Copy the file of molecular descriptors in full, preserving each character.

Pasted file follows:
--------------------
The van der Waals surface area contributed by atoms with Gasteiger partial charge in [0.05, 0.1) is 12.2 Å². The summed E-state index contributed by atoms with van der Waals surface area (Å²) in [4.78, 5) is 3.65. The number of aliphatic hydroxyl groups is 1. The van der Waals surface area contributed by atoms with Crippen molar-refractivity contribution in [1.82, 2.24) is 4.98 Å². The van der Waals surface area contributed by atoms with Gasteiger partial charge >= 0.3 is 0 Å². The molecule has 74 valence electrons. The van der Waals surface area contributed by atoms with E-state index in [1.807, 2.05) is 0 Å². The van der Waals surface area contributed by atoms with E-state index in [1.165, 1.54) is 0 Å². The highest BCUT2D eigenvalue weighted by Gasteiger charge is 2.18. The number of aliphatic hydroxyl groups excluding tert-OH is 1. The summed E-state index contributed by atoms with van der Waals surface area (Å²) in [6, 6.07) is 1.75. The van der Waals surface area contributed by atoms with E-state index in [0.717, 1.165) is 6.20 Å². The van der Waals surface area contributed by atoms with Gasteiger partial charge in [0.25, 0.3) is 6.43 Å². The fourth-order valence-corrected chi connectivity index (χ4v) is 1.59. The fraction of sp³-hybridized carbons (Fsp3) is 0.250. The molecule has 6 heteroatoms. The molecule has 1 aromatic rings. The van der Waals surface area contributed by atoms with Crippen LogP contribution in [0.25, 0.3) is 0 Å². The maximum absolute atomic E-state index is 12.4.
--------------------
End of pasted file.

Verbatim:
The van der Waals surface area contributed by atoms with Gasteiger partial charge in [0.05, 0.1) is 12.2 Å². The summed E-state index contributed by atoms with van der Waals surface area (Å²) in [4.78, 5) is 3.65. The number of aliphatic hydroxyl groups is 1. The van der Waals surface area contributed by atoms with Crippen molar-refractivity contribution in [1.82, 2.24) is 4.98 Å². The van der Waals surface area contributed by atoms with Gasteiger partial charge >= 0.3 is 0 Å². The molecule has 74 valence electrons. The van der Waals surface area contributed by atoms with E-state index in [1.807, 2.05) is 0 Å². The van der Waals surface area contributed by atoms with E-state index in [1.165, 1.54) is 0 Å². The highest BCUT2D eigenvalue weighted by Gasteiger charge is 2.18. The number of aliphatic hydroxyl groups excluding tert-OH is 1. The summed E-state index contributed by atoms with van der Waals surface area (Å²) in [6, 6.07) is 1.75. The van der Waals surface area contributed by atoms with E-state index in [0.717, 1.165) is 6.20 Å². The van der Waals surface area contributed by atoms with Gasteiger partial charge in [0.25, 0.3) is 6.43 Å². The fourth-order valence-corrected chi connectivity index (χ4v) is 1.59. The fraction of sp³-hybridized carbons (Fsp3) is 0.250. The molecule has 6 heteroatoms. The molecule has 1 aromatic rings. The van der Waals surface area contributed by atoms with Crippen LogP contribution in [0.25, 0.3) is 0 Å². The maximum absolute atomic E-state index is 12.4.